As Dr. Mae Winchester performed Tara George’s ultrasound, she knew her baby was in trouble.
During an ultrasound that July, Winchester noticed that there was no amniotic fluid around the baby. More tests that day and the next morning indicated that the baby was in kidney failure and had multiple heart defects.
Medical records put it in cool scientific terms: the baby had “fatal fetal anomalies.”
This harsh reality sends Winchester, Tara, and her husband, Justin, on a fight to get her the right medical care — a fight that pits them against Ohio’s strict abortion laws as well as the hospital itself. Will also build where Winchester works.
In April, Tara, 34, and Justin, 33, were thrilled to learn they were pregnant. They sent ultrasound photos to friends and family and named their baby Griffin. Justin, a game Podcasterbought his son with the logos of his beloved Cleveland teams.
“All I could think about was watching sports, taking him to games, just having fun, having someone to play with,” Justin said. “Just doing everything a father would do with his son. We were so excited.”
“We already had a date picked out for the baby shower,” Tara said. “We were really looking forward to it.”
Tara was 20 weeks pregnant when tests revealed the baby had kidney failure and a heart defect. She and Justin had a painful decision to make.
One option was to continue the pregnancy. Winchester said the baby could be stillborn, but even if it was born alive, it would only live for a few hours at most.
Carrying the baby to term put Tara’s life at risk: she has a blood clotting disorder and an autoimmune condition, which puts her at high risk for bleeding, clotting and preeclampsia – all potentially fatal complications. .
“When you’ve got a kid who’s never going to make it, a kid who’s going to have a potentially very difficult two hours of life, we really have to think hard about whether we’re going to do Tara for him. want to put lives at risk,” Winchester, an assistant professor at Case Western Reserve University School of Medicine, told CNN.
Another option was abortion. After careful consideration, Tara and Justin choose to terminate the pregnancy, both to protect Tara’s life and to spare Griffin suffering.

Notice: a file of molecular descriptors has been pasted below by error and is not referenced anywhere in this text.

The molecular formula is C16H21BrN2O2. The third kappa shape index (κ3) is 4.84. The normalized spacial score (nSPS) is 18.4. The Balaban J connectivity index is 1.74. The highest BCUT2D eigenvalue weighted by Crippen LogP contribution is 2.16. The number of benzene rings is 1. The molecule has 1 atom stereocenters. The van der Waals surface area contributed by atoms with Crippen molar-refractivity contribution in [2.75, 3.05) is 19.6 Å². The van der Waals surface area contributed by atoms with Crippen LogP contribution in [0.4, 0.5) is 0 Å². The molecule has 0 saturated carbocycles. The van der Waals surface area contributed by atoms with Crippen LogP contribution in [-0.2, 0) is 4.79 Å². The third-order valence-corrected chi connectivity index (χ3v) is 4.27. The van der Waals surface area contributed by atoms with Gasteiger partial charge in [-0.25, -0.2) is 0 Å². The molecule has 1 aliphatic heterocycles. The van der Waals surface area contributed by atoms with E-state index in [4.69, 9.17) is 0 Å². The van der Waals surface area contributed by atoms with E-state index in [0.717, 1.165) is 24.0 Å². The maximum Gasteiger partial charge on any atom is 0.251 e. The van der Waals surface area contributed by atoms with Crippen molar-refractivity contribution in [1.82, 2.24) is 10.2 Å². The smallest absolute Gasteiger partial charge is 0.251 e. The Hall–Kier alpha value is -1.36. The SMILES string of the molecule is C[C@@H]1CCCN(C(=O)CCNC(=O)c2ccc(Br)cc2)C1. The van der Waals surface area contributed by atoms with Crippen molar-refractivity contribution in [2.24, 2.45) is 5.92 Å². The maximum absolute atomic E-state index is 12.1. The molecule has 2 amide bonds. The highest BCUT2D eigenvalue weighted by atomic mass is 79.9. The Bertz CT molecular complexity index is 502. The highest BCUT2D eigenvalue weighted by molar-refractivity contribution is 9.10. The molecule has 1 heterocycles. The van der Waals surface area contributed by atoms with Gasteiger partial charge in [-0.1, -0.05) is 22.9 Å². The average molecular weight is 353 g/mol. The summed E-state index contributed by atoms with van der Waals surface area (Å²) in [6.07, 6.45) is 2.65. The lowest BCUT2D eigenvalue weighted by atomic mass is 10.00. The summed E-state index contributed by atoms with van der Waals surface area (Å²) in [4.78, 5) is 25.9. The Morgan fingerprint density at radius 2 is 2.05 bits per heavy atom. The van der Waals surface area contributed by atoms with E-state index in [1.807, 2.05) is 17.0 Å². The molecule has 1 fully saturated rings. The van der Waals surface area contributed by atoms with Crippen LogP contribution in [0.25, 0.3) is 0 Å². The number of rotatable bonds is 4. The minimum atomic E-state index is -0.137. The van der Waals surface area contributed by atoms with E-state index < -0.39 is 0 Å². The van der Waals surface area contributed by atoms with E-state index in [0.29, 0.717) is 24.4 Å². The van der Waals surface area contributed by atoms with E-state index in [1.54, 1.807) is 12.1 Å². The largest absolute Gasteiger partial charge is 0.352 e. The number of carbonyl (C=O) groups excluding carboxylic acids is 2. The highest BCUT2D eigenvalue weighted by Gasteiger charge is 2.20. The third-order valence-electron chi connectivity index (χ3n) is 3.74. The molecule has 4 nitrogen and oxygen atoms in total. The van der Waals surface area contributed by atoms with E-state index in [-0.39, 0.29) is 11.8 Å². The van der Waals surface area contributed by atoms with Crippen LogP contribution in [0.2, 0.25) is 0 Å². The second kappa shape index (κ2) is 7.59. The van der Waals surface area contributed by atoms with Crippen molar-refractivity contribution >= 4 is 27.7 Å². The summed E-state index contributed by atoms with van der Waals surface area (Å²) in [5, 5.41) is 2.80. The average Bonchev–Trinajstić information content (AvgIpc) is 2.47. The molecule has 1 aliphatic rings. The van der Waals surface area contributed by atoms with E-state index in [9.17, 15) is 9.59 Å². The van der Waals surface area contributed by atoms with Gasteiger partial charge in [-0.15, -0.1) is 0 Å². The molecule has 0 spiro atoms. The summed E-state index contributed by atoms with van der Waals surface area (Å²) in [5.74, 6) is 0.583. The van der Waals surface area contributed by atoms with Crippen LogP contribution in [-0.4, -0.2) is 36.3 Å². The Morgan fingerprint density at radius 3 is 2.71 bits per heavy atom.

“I can only imagine being born and not having organs that work at all — that would be horrible,” Tara told CNN.
Winchester tells Tara that he believes she can have an abortion at home in Ohio, though only a few weeks ago, after the Supreme Court overturned Roe v. Wade, a Law A ban on abortion as early as six weeks of pregnancy took effect.
But she says she consulted an attorney at the hospital, who said Tara couldn’t get an abortion because of the new Ohio law.
“When I had to call Tara and tell her we couldn’t do it — it was really hard,” Winchester said.
“It was scary because not only were we not told, then the next step was to think, OK, who’s going to help us?” Tara said. “Where do we go from here?”
“I’ve never felt more helpless in my life,” Justin added.
Winchester and Georges asked CNN not to name the hospital. CNN reached out to the hospital, and a spokesperson said they “do not comment on the care of an individual patient.”
After Winchester said the hospital’s attorney instructed her not to have an abortion, she contacted her colleagues in nearby states to find the closest possible location where Tara could receive the procedure. The process took several days, in part because there were changes in abortion laws in neighboring states.
“He had to wait,” Winchester said. “And if something happened to him during that waiting period, it would make me feel terrible.”
In the midst of their grief, Tara and Justin made the nearly three-hour drive to Michigan, where they spent two days getting the procedure. Justin told jokes and sang songs to keep Tara’s spirits up, but he knew it was no use.
“It was devastating,” he said.
They had to pay for a hotel and his work as a hairstylist and his work as a quality manager in a steel factory cost him several days’ wages.
But the worst part, Tara said, was how “scary” and “disturbing” it was to be in an unfamiliar hospital with doctors she had never met before.
Six days later, on August 2, Tara suffered a miscarriage in Michigan.
CNN asked Sen. Christina Roegner of Ohio, the primary sponsor of the state’s anti-abortion law, to comment on Tara’s situation. He didn’t answer.